AYA fintech finbuzz analytic report on the global macro economic outlook Summer-Fall 2019
Andy Yeh Alpha

2019-08-07 08:32:00 Wed ET

Our fintech finbuzz analytic report shines fresh light on the current global economic outlook. As of Summer-Fall 2019, the current analytic report focuses on the recent hawkish-to-dovish Federal Reserve interest rate adjustments in the global context of trade, capital mobility, and stock market integration. The primary financial topics are the Federal Reserve dual mandate of price stability and maximum sustainable employment for better economic growth, Sino-American trade escalation and tech supremacy, Brexit trade economic policy uncertainty, and asset price stabilization for gold, oil, and the greenback.

 

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This analytic report cannot constitute any form of financial advice, analyst opinion, recommendation, or endorsement. We refrain from engaging in financial advisory services, and we seek to offer our analytic insights into the latest economic trends, stock market topics, investment memes, and other financial issues. Our proprietary alpha investment algorithmic system helps enrich our AYA fintech network platform as a new social community for stock market investors: https://ayafintech.network.

 

Federal Reserve achieves the dual mandate of price stability and maximum sustainable employment for better economic growth.

U.S. historical background

In American economic history, the Federal Reserve needs to fulfill the legislative mandate of promoting long-run steady economic growth, price stability, maximum sustainable employment, production, and purchasing power. The key problem for Federal Reserve has become stopping disinflation from becoming a debt-deflation bust. In the current decade, most Federal Reserve interest rate adjustments help constrain money supply growth and hence prevent inflation from becoming a major source of economic turbulence. In recent years, the Federal Reserve has gradually formalized FOMC communication channels and operational procedures to foster transparency and public acceptance of central bank independence and power over the U.S. economy.

Meanwhile, the Federal Reserve learns from its prior interest rate cycles with fiat-money, legal tender, and monetary policy research that the best policy prescription aims to anchor long-run inflation expectations at a low level if the Federal Reserve intends to achieve the congressional dual mandate of price stability and maximum sustainable employment. The current adoption of a specific 2% inflation target is the end result of decades of learning from this experience with fiat money and core monetary policy research (from Volcker and Greenspan to Bernanke and Yellen).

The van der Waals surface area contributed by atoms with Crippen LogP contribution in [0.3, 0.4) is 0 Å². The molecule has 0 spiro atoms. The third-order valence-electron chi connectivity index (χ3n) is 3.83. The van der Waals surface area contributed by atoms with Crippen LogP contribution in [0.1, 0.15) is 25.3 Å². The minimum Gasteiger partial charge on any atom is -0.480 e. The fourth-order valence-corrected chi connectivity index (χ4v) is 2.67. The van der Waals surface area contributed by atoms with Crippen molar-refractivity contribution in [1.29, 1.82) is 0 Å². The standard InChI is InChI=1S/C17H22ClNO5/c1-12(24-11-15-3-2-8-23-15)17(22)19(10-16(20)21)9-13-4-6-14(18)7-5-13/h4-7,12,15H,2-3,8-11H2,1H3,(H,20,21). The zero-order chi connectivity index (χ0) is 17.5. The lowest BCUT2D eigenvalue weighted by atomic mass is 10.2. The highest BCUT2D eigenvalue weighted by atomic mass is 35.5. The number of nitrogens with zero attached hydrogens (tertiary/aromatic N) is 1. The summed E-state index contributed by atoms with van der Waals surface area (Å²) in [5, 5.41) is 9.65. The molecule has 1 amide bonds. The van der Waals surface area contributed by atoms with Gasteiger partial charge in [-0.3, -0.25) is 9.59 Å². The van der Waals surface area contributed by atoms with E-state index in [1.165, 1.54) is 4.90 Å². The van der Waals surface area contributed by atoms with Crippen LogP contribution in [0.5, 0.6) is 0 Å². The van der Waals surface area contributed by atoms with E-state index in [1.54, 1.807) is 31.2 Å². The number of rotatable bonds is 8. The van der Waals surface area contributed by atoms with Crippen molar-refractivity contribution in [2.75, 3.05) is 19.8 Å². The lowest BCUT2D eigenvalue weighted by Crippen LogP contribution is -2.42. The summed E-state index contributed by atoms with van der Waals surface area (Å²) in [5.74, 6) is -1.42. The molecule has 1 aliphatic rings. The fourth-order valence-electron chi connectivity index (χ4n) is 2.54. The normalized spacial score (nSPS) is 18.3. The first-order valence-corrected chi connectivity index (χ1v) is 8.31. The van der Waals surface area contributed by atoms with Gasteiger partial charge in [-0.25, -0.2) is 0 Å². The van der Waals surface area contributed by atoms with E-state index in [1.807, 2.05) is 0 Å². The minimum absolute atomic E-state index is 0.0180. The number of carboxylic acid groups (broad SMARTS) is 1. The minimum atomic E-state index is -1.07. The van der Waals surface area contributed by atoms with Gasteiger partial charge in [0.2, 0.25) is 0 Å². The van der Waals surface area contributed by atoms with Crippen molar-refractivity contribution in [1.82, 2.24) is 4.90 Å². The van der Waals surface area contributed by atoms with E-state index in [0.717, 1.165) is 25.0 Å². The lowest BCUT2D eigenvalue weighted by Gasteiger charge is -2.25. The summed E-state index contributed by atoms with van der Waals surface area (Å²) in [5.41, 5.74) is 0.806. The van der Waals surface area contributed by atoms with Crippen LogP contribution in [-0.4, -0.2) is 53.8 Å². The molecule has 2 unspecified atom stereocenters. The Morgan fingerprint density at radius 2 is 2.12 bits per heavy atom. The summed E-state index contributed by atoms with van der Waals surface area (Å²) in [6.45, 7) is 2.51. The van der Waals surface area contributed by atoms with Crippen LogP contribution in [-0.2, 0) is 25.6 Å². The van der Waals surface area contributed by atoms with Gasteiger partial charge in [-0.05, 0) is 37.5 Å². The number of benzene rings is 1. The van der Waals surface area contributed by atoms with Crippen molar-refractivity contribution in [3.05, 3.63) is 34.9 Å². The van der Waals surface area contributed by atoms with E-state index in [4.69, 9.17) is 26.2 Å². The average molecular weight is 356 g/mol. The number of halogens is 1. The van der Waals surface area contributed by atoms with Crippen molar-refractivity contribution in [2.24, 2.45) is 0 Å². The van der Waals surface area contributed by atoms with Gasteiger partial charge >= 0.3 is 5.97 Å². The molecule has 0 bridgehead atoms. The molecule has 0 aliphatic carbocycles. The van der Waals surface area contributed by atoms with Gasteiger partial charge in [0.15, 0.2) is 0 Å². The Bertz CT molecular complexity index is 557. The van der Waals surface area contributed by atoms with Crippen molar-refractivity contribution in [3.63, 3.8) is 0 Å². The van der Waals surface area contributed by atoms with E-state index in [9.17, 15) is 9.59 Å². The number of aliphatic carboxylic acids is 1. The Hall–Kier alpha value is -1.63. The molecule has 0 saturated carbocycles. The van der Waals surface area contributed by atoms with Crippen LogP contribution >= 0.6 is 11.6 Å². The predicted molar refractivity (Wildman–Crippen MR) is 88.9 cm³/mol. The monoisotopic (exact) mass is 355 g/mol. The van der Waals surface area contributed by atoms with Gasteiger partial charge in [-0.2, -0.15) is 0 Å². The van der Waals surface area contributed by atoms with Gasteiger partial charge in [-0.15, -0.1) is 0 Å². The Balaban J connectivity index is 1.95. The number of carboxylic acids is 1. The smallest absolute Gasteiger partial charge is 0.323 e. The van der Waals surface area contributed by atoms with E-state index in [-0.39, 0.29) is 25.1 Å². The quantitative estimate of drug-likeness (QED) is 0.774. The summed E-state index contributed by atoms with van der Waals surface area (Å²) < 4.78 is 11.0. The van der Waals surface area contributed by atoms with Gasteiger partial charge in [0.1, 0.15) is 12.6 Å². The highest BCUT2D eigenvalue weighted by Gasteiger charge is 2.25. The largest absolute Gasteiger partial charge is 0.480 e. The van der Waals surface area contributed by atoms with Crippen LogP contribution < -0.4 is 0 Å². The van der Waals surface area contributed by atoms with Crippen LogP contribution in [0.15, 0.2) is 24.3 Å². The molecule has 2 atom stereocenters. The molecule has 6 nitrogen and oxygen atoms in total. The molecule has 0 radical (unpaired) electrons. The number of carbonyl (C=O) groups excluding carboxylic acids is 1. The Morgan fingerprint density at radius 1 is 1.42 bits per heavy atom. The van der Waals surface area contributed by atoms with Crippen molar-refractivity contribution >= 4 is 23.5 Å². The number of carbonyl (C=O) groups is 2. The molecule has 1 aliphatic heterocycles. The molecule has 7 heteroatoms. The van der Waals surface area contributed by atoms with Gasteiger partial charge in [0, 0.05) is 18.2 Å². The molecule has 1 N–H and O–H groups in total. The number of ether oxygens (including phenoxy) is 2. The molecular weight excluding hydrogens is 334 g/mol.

The recent federal funds rate cut seems to be a response to a vocal president.

In mid-2019, U.S. core CPI inflation continues to hover in the reasonable range of 1.5% to 2% or still below 2% monetary policy target. In order to sustain the current U.S. economic expansion, Federal Reserve Chair Jerome Powell and most FOMC members approve an interim federal funds rate cut from 2.25%-2.5% to 2%-2.25%. Powell reiterates the best FOMC intention that financial market participants cannot misconstrue this interest rate cut as a one-time rate cut or the first in a series. This emphasis better balances the current interest rate cycle in light of the first rate cut since the global financial crisis back in 2008.

However, many stock market analysts regard the interim interest rate reduction as the likely surrender of central bank independence in response to a vocal president. In Summer-Fall 2019, the recent rate cut represents dovish accommodation amid Sino-American trade conflict, Brexit trade exodus and Eurozone economic policy uncertainty, and geopolitical risks in Iran, North Korea, and the South China Sea. In due course, the law of inadvertent consequences counsels caution.

 

Can we depict a downward Phillips curve or a clear trade-off between inflation and unemployment over time?

MIT PhD macro economist Jordi Gali and his thesis advisor and former IMF chief economist Olivier Blanchard empirically show that the core Taylor interest rate rule of solo price stabilization would be equivalent to minimizing the deviations of both inflation and the economic output gap from their respective target levels. Blanchard and Gali refer to this macroeconomic stabilization policy as the divine coincidence.